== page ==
The COVID-19 pandemic has exposed the global inadequacy of social-protection floors in safeguarding marginalized communities, in the process exacerbating poverty and vulnerability
The social-development case studies in this issue of SAMUDRA Report (pp 63-93) clearly demonstrate how the small-scale fishing communities in Asia, the Caribbean and Central America took a major hit during the COVID-19 pandemic. The articles show how they slipped unprecedently below the poverty line not only due to poor access to fishing grounds, landing sites and markets, lack of income and alternative livelihoods, but also due to lack of social-development infrastructure and access, and gross inadequacy of social-protection measures. The COVID-19 social-distancing protocols also prevented the fishing subsector from acting as an employer of last resort, as had been the case during economic slowdowns and droughts in the past.
COVID-19 response exposes the huge inadequacy of social-protection floors across the world to protect marginalized communities, in the process exacerbating poverty and vulnerability. The dire situation, more than ever, highlights the urgent need to invest in social-protection systems and floors, and to provide basic social-protection guarantees to reduce and prevent poverty and vulnerability throughout the life cycle, especially to benefit children, women and older persons.
How can social-protection floors for fishing communities be developed and implemented? First, these floors should, at the outset, provide children in fishing communities with access to nutrition and education, as well as older persons with basic income security. Second, these floors should provide essential health care to all members of fishing communities, including maternal care. Third, they should provide basic income security for fishers and fishworkers who are unable to earn sufficient income in cases of sickness, unemployment, maternity and disability. If the social-protection needs of fishing communities – among the most marginalized of the population – are met, one can well assume that the social-protection needs of all others in society at large also met.
Under social-protection systems, a combination of contributory social-insurance schemes (for example, for formal sector fishers and fishworkers) and non-contributory social-assistance schemes (for example, for informal sector fishers and fishworkers) may be considered, depending on employment, income and the organizational profile of fishers and fishworkers.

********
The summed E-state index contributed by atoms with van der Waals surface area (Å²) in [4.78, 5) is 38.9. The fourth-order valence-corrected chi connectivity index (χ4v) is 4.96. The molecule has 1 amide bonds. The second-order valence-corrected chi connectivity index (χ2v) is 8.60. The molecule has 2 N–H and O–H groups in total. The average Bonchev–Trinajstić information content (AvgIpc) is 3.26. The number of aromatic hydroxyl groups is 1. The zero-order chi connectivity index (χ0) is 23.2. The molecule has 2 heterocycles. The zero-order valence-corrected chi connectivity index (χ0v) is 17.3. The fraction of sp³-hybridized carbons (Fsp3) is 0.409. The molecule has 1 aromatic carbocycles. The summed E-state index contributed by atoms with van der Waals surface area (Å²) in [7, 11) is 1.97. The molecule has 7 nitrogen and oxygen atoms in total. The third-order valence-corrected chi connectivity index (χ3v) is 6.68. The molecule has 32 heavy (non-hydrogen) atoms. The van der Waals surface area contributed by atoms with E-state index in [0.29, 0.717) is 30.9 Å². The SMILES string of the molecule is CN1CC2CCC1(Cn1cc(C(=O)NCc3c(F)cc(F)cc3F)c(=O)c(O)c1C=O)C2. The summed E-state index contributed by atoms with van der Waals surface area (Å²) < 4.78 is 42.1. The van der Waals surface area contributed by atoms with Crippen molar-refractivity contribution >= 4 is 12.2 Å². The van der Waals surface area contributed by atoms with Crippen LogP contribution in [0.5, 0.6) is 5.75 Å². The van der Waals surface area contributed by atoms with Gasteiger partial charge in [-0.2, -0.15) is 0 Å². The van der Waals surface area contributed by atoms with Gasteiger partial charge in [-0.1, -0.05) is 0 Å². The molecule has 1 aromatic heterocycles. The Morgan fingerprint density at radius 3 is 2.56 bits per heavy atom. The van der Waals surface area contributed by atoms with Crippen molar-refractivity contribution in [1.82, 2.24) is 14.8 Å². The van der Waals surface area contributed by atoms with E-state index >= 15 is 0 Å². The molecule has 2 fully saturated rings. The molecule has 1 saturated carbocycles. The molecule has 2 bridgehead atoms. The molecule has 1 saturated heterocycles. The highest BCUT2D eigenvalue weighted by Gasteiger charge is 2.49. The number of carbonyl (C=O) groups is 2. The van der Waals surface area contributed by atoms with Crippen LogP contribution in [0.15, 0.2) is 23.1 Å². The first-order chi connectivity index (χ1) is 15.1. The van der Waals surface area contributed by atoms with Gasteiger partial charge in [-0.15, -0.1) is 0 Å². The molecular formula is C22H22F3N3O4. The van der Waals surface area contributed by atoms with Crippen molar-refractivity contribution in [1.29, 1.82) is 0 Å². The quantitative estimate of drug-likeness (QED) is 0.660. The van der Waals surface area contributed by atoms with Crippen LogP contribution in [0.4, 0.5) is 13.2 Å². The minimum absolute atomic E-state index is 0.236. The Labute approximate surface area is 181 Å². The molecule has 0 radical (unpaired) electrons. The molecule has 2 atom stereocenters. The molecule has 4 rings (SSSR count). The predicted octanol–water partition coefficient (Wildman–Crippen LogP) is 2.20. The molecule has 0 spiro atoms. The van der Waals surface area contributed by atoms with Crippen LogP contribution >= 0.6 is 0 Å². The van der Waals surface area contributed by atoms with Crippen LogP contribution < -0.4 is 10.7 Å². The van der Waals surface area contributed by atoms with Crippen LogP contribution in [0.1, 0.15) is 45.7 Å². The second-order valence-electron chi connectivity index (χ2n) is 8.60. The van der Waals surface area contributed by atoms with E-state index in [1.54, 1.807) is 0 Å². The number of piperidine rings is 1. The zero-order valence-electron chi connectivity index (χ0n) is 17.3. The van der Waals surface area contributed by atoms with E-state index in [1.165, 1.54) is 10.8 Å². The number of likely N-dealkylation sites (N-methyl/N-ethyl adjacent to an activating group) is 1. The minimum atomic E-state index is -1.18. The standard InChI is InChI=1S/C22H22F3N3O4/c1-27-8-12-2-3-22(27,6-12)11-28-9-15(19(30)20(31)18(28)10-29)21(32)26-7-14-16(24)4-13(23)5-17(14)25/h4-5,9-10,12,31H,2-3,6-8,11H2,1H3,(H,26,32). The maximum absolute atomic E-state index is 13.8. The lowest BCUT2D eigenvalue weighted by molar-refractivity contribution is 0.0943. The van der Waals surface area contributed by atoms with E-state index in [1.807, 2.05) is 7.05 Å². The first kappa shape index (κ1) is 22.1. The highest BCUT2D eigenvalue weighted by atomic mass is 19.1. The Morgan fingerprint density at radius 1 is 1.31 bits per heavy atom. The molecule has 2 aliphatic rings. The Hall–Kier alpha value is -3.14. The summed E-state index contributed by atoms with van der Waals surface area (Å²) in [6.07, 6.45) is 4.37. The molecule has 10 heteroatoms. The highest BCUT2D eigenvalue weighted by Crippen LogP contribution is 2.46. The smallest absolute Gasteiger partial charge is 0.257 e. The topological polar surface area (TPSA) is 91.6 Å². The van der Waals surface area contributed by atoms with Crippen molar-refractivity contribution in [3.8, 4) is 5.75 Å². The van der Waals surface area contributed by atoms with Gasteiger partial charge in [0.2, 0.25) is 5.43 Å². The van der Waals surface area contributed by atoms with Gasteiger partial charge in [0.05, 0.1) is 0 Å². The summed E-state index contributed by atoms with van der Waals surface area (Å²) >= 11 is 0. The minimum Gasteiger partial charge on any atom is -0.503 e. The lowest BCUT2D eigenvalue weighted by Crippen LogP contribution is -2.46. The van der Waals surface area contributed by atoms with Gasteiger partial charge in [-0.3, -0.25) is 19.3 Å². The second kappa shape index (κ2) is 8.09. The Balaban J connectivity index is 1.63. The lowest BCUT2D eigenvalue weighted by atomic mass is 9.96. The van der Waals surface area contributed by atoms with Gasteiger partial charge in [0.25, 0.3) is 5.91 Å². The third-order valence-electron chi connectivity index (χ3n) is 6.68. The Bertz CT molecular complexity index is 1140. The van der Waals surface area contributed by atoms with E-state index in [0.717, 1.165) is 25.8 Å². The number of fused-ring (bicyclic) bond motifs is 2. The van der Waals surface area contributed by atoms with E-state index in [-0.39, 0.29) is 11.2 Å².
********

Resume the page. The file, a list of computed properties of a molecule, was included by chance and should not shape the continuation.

Migrant fishers are often excluded from social-protection schemes designed only for citizens of a receiving State. This lacuna should be addressed by designing, creating and implementing social-protection assistance for migrants by the United Nations and its specialized agencies in collaboration with the sending and receiving States.
The International Labour Organization flagship report – the World Social Protection Report 2017-19 – draws attention to social protection as a human right that upholds the right to security in the event of lack of livelihood. While the 2014 SSF Guidelines seek social-security protection and social development, the 2020 FAO Declaration for Sustainable Fisheries and Aquaculture urges accelerating access to social-protection programmes for fishers and their communities. Further, the SDG Target 1.3 advocates nationally appropriate social-protection systems and floors by 2030, especially to benefit the poor and vulnerable, while Target 10.4 highlights how adopting social-protection policies can progressively achieve greater equality in society.
While every effort must be made at the national level to beef up investment in social development and social protection, the fisheries administration, at the most effective level, must be vigilant to ensure that fishers, fishworkers and their families, in all types of formal and informal arrangements, are able to benefit from social-protection schemes, and that they also have sufficient awareness about these schemes. Fisheries authorities should, on behalf of these communities, speedily liaise with social-protection authorities for maximum coverage, focusing progressively on the adequacy of benefit. Not to do so would be unjust and disheartening for marginalized communities grappling with poverty and vulnerability.